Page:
These Russians exchanger refunded half of the money I tried to transfer, but there were other problems discovered with my Ukrainian issued USD Mastercard, which makes it totally useless for the purposes of video game development, so I cant buy these assets :( Such issues, like me being a persecuted illegal immigrant and having no access to proper banking, are actually the hardest for this project. But, well, that is how gamedev works in Ukraine for you. Otherwise I would be working on some higher profile project with actual 3d graphics :D

Anyway, I keep working on the world map, implementing various Master of Magic style parts, since the game has to be a seamless hybrid between the two classic Microprose games. For now each city has associated castle with garrison and the actual city or village part, where tax subjects live. When player A attacks player B's city, player B has a choice to either allow player A pillaging it or using the garrison for the city defense. To actually conquer the city, player A has to attack the city's castle, which can have some fortifications, requiring powerful spells or siege equipment to break through (or maybe digging though with the imp). Think the first Age of Wonders, where siege equipment was mandatory for the city siege and destroyed battering ram meant that attacker had to retreat.

(https://i.imgur.com/c54lCMW.jpg)
Title: Re: XCOM Inspired Fantasy Game
Post by: Nikita_Sadkov on December 06, 2019, 02:38:59 am
In a fantasy game instead of laser guns charges you have arrows, greek fire and spell charges. There are several ways to implement sharing them between multiple parties: one way would be a single warehouse available to all players squads, other is a per-squad warehouse. The former is easier to implement and for player to use, but I decided on a per-party storage, because it makes it too gamey, and in future it would allow for supply chains and implementing specific scenarios, where some side has limited ammunition. I.e. if you implement a LOTR inspired map, where fellowship has to split, and it would look silly if two separate entities, many miles apart, share food rations. Still it would be a nice game-design exercise to reduce original XCOM down to a table top version.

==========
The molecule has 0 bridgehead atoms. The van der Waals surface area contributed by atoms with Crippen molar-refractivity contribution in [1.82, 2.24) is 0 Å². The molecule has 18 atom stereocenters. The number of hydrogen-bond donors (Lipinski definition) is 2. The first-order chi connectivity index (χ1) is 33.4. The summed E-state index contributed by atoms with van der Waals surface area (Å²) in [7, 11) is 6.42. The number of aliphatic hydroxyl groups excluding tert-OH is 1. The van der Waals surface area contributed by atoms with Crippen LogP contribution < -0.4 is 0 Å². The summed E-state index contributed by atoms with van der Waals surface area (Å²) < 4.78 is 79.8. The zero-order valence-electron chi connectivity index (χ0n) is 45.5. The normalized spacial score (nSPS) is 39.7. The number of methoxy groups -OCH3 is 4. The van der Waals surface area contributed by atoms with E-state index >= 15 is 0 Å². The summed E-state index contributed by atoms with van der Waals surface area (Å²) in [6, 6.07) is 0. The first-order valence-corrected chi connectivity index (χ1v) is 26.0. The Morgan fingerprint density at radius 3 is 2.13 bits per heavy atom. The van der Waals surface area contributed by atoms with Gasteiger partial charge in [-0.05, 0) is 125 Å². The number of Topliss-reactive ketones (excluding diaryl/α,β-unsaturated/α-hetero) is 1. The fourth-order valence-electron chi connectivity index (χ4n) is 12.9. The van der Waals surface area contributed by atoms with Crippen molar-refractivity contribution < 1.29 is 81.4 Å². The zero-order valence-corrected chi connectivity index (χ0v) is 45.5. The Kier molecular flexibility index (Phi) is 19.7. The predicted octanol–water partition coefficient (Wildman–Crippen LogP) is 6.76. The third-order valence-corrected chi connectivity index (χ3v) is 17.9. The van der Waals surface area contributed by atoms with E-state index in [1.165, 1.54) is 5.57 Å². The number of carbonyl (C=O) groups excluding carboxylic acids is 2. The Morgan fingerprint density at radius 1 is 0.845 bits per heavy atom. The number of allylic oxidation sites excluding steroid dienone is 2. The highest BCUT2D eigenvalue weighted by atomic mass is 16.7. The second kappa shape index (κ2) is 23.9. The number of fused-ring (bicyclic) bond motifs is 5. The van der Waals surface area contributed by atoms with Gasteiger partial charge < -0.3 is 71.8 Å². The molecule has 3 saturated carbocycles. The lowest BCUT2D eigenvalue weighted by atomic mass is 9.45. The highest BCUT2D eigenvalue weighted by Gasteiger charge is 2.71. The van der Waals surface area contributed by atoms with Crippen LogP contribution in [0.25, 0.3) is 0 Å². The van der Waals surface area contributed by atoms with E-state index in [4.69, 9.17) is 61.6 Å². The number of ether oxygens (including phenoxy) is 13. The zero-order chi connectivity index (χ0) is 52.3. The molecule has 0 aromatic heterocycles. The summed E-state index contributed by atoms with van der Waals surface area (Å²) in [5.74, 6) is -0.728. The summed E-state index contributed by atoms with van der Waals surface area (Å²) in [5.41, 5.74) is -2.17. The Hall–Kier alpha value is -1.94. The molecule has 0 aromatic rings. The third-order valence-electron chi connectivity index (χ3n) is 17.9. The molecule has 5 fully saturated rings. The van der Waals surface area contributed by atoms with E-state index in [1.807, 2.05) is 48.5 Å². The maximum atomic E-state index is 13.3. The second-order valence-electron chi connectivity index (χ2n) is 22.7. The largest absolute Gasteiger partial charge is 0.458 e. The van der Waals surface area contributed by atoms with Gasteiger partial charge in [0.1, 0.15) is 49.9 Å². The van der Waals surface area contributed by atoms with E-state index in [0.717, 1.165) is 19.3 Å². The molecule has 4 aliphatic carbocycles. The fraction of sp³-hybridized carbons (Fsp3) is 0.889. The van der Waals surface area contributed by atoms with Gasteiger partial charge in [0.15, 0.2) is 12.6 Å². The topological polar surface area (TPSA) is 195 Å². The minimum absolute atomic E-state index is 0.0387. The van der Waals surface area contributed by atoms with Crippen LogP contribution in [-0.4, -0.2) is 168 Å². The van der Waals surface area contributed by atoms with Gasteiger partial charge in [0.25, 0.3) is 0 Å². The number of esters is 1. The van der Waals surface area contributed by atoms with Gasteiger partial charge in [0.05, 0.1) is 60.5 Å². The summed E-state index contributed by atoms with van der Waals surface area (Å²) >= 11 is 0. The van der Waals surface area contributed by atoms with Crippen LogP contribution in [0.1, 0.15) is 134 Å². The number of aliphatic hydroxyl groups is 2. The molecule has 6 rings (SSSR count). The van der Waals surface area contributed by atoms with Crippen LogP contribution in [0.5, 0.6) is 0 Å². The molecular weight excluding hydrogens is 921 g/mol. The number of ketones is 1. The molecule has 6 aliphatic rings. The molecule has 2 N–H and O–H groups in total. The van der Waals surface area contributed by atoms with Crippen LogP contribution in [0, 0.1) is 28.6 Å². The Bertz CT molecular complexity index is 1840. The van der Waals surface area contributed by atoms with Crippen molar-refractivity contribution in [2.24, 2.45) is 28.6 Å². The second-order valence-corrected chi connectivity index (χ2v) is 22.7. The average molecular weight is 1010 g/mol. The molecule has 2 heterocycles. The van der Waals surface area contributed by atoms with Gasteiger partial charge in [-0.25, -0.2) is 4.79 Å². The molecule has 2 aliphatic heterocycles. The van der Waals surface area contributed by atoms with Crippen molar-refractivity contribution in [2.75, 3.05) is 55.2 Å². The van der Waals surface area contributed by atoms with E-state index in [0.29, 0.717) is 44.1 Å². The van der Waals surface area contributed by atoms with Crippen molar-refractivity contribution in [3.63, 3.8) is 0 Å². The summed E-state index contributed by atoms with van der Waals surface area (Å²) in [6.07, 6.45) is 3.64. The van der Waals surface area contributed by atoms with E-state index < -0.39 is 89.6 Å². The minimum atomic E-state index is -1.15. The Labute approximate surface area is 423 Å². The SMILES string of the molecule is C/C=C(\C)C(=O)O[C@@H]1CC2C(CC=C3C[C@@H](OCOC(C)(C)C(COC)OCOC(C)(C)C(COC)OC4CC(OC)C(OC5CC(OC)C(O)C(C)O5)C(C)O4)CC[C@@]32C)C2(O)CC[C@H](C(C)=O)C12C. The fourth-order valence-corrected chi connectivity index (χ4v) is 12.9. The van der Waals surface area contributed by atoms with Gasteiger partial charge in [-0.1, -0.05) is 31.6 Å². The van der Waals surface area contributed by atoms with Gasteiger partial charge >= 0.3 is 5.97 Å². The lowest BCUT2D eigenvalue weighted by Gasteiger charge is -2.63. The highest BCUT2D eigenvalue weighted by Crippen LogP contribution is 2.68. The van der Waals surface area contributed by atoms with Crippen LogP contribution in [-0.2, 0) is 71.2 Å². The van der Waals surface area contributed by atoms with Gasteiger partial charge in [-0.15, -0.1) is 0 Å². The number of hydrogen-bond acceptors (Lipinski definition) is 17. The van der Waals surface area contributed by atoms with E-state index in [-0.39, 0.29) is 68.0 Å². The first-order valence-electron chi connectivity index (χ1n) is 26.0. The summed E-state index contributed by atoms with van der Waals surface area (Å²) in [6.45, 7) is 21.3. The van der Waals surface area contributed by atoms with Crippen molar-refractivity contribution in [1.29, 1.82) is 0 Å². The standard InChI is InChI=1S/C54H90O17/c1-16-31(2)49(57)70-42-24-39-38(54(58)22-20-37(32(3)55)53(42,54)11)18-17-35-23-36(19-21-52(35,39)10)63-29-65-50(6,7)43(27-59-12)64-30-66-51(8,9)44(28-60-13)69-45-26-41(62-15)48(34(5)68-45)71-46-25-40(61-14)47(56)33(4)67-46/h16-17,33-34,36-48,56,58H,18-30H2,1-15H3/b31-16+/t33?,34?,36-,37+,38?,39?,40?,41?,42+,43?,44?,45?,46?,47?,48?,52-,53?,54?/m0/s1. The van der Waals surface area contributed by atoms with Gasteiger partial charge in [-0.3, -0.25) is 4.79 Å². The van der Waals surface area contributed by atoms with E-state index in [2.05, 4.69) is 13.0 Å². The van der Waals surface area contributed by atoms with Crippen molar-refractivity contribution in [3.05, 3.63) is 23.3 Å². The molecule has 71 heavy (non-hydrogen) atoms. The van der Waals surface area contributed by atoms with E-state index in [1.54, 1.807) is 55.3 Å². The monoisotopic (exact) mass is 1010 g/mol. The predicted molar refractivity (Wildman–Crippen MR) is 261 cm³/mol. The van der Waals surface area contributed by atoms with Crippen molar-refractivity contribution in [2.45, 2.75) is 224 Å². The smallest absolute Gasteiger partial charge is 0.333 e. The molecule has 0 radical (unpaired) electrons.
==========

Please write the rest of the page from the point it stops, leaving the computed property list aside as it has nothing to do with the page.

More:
The gif is from some crazy Japanese indie game, where player controls squads, instead of separate units.

(https://media.indiedb.com/images/games/1/49/48488/HS_SquadMenu_optimized.gif)
Title: Re: XCOM Inspired Fantasy Game
Post by: Nikita_Sadkov on December 06, 2019, 09:27:34 pm
I remember back during the reign of DOS there were several exploration games, among them is Merchant Prince and Hammer of the Gods. These games had very unique fog of war implementation. Usually in games like Civilization or Dune 2 the undiscovered territory is just covered in black, but in Merchant prince it still had some vague form, which got more incorrect the further player moved from the start location.

These games were actually based on a 1991 Japanese game, called Atlas, which was about exploring the world and making trade routes. Same way, Tycoon series also appears to be based on Japanese game from the same company Artdink, which is like Japanese Microprose, but still alive today. In particular they recently remastered their Atlas game, although making it a bit more casual. Still love the flat world resting on a turtle idea :D Other curious Artdink's  game is Lunatic Dawn, which deviates greatly from your typical linear story driven JRPGs and has more freedom than most western RPGs. Hope it will get a proper translation one day, because I'm a bit too old to start learning Japanese :D

For now I think about implementing that Merchant Prince fog of war system for world map, because just black area is a bit uninspiring. Unfortunately I use purely software rendering so doing properly such effects can be a bit tricky.

Title: Re: XCOM Inspired Fantasy Game
Post by: Nikita_Sadkov on December 07, 2019, 11:45:49 pm